After a brunch at the warung next door, we took the 12 o'clock bus down to Probolinggo, with Vic and Hendrik. Down there, we got bus tickets for a night bus to Solo (Surakarta), a big hassle, with shopping around, and bargaining hard, we got a price of Rp80k instead of Rp120k, but, unlike we were told, no a/c. The bus did drop us off at the hotel, though, a nice touch. Vic and Hendrik went east, practically skipping Bali for Lombok, Flores and so on. Since the night bus would go at 8, we started looking for supper around the terminal, where basic meals cost Rp15k - the reputation for gouging travelers is well deserved, it seems, because we got the same kind of meal for Rp5k about 500m down the road, at a tiny warung with friendly people, where the 7 year old daughter enlisted Doro for her English homework. The baby always started crying when I tried to play with her, though.

A post about Solo's next, whenever I can get it finished. No p[ics this time, although I've got them here, but this pc is infested

Monday, November 14, 2011

To Java, East, from Bali

The last post ended on Oktober 27th, on Ubud, Bali, just before we left for Java. We had the presence of mind to ask what the price for the bemos is we would need to get to Gilimanuk, where the ferry crosses to Banyuwangi on Java, and the driver, maybe because he's one of the few honest ones, maybe because he couln't profit from us directly, told us the real price: Bemo Ubud to Batubulan and Bemo Batubulan to Ubung Rp. 10 000 each. From Ubung, a bus goes to Gilimanuk for Rp25k. This may be a good strategy to find out the real price of transport, but we have heard tourist prices even then.

On the 28th, a Thursday, I believe (ups, a Friday. Rest of post edited and dates corrected), we then went to the bemo terminal of Ubud, and were offered Rp150k directly to Ubung, or R80k to Batubulan. Great. We insisted for a long time, but in the end had to pay Rp30k for the both of us to Batubulan, and then the driver didn't even get us all the way, but foisted us off on another bemo somewhere in the middle. There we luckily met Ayu, a local girl going to Gilimanuk to meet up with a friend of hers, who took us under her wings. The travel from there on went well, with Ayu interceding for us whenever the price was not right, both with the drivers and the hawkers coming onto the bus to sell food - mostly fried tofu with hot peppers and soy sauce, or peanuts boiled in salt water. The bus to Gilimanuk got pretty crowded, and it was not comfortable at all travelling with our backpacks in the way all the time, often on our laps, but the countryside, which started to exist in western Bali (as opposed to the settlements everywhere in central), was pretty. No a/c, so it got hot again, but all windows and doors were kept open all the time -- try to sit right behind a door in such a bus. There seems to be no inappropriate time to smoke in Indonesia (also no inappropriate age, today we saw a vendor selling cigs to 12 year olds), so people will smoke next to you on the bus. This is not so much of a problem because of the air circulating through the windows.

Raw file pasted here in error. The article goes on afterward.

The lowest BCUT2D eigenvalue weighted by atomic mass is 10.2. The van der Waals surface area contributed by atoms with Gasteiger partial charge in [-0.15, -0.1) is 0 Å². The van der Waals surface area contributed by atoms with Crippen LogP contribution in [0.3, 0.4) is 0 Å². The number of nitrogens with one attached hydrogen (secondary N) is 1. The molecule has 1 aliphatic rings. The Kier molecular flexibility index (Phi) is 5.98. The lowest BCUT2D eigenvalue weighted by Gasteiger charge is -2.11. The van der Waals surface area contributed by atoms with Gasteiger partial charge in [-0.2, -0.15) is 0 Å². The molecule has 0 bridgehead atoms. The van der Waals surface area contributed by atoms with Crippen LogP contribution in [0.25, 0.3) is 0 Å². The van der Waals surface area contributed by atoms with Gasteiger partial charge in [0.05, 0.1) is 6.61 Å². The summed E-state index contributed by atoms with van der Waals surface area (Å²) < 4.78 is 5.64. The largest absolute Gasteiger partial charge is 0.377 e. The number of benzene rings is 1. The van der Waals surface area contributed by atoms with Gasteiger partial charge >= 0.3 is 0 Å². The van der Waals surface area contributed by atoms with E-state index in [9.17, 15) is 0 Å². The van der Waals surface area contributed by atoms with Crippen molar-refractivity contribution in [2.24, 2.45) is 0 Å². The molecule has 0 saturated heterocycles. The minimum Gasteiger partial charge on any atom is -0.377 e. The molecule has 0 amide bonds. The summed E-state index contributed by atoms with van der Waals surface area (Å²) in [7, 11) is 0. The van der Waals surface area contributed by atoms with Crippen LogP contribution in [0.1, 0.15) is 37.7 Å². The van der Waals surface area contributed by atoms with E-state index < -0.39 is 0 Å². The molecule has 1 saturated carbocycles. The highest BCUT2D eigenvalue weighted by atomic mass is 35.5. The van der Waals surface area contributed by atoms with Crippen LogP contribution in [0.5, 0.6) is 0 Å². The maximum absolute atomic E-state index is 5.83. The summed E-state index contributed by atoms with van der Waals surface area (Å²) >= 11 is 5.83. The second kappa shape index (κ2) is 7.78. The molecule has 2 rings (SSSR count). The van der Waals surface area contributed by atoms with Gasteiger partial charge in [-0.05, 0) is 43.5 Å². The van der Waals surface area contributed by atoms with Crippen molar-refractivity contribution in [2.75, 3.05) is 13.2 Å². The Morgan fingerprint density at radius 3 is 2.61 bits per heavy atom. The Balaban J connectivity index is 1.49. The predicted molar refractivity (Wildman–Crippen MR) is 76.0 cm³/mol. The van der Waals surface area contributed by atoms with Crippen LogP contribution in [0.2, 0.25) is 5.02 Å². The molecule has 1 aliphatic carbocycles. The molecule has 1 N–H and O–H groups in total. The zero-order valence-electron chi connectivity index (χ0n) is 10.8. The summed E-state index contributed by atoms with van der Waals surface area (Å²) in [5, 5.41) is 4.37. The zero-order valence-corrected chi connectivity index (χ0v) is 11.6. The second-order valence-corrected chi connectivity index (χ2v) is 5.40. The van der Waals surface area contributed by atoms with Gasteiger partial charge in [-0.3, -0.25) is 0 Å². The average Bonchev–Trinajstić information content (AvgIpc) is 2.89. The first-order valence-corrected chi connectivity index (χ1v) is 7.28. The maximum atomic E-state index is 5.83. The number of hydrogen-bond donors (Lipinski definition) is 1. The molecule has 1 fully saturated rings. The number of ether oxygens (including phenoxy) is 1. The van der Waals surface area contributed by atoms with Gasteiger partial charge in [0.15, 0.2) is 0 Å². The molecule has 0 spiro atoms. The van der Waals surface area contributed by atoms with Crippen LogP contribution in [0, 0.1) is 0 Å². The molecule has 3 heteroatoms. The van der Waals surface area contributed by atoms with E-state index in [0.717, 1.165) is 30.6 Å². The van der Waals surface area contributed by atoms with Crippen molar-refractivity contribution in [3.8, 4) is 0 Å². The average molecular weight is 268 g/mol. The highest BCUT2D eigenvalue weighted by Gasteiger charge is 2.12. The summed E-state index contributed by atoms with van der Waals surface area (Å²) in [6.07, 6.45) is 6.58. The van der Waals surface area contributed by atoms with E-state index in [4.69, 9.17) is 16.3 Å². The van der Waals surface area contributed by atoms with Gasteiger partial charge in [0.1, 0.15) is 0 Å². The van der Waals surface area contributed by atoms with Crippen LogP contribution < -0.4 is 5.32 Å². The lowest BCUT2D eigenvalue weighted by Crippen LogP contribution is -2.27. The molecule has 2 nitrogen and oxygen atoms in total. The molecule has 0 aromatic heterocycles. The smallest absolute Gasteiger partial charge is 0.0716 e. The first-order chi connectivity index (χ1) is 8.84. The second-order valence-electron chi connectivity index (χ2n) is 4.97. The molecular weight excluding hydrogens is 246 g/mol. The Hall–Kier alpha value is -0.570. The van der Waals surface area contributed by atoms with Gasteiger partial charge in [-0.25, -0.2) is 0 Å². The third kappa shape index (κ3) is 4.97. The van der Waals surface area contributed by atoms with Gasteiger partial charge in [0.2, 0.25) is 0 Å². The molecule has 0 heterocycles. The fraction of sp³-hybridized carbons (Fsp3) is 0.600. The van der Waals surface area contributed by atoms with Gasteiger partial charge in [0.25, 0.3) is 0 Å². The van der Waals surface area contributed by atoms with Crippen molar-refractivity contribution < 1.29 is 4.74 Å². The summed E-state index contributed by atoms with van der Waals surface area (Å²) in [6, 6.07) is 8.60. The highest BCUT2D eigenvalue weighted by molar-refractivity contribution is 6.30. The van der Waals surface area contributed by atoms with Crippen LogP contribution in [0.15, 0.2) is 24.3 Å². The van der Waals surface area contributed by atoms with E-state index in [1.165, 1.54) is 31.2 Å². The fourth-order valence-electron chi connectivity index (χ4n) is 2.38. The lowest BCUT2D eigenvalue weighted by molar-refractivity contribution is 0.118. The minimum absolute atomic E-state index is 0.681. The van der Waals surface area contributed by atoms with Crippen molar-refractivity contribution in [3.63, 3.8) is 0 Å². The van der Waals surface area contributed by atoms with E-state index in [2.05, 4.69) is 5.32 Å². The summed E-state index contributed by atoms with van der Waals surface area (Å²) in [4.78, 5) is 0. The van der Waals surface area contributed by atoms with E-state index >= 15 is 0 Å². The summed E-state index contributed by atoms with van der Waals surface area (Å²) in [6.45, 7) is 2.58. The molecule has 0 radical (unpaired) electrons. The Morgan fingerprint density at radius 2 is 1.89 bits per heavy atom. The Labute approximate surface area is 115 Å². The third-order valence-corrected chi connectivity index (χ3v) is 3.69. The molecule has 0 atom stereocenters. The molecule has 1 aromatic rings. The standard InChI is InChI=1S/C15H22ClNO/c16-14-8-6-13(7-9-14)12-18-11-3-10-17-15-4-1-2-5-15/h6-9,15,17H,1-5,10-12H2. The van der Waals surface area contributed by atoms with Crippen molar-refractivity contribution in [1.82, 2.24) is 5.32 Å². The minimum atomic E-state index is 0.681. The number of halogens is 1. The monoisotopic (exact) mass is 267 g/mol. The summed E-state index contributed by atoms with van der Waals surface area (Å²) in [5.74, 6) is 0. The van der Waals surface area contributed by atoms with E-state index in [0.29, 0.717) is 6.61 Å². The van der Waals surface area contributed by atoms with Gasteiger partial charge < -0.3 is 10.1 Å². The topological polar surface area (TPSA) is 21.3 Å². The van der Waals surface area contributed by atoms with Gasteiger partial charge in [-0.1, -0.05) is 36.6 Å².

We got to Gilimanuk late in the afternoon, said our farewells to Ayu, and crossed the street to the ferry harbour, where the prices for crossing are listed, Rp6000, no haggling, thankfully. The crossing itself was uneventful, apart from Made, who talked to us in broken English. It seems his name means "second son" in Bahasa Bali, or alternately "sixth son", or "tenth son", as there are four names that go through cycles: Putu, Made, Nyoman, Ketut.

In Banyuwangi, a tour agent told us the way to a cheap hotel "700m" (closer to 1.5km) away, where we got a room with bathroom for Rp40k - in fact, this is the cheapest room we've had (up to now, Nov 14th!), and certainly one of the best. Yay for not being in a tourist-frequented region. Settled in, went out for a walk, and immediately were invited by Rika, who was on her way to pick up her son, to visit her home, where we spent the evening trying to communicate with her and later her neighbor, Waia. Apart from the language inadequacies, it was rather tiring because both largely insisted on talking to me through Doro : "And your Boyfriend, what is his name?", ".. what will he do?" and so on. Still, they tried to teach us some bahasa indonesia, and we reciprocated with inggris and jerman.

Later that evening we dined at a local Warung, where no one spoke an English word. The meal involved a lot of smiling at each other, and us stammering out the few sentences of Indonesian we had just written down, with mixed success: We only understood answers that could be communicated by "yes", "no" or signs.

On the 29th, Saturday, we hiked to the train station (stasiun kareta api), allegedly 3km from the hotel, in truth right past the ferry harbour. There, we noticed that, somehow, all clocks in Banyuwangi seem to be an hour late. This, of course, meant we had passed into another time zone from Bali to Java, which our guidebook neglects to mention... Luckily, the direction of time change meant we were two hours early instead of one, so we proceeded to have breakfast and drink coffee with the group of people sitting around a mobile stand in front of the train station, comunicating much the same as the day before.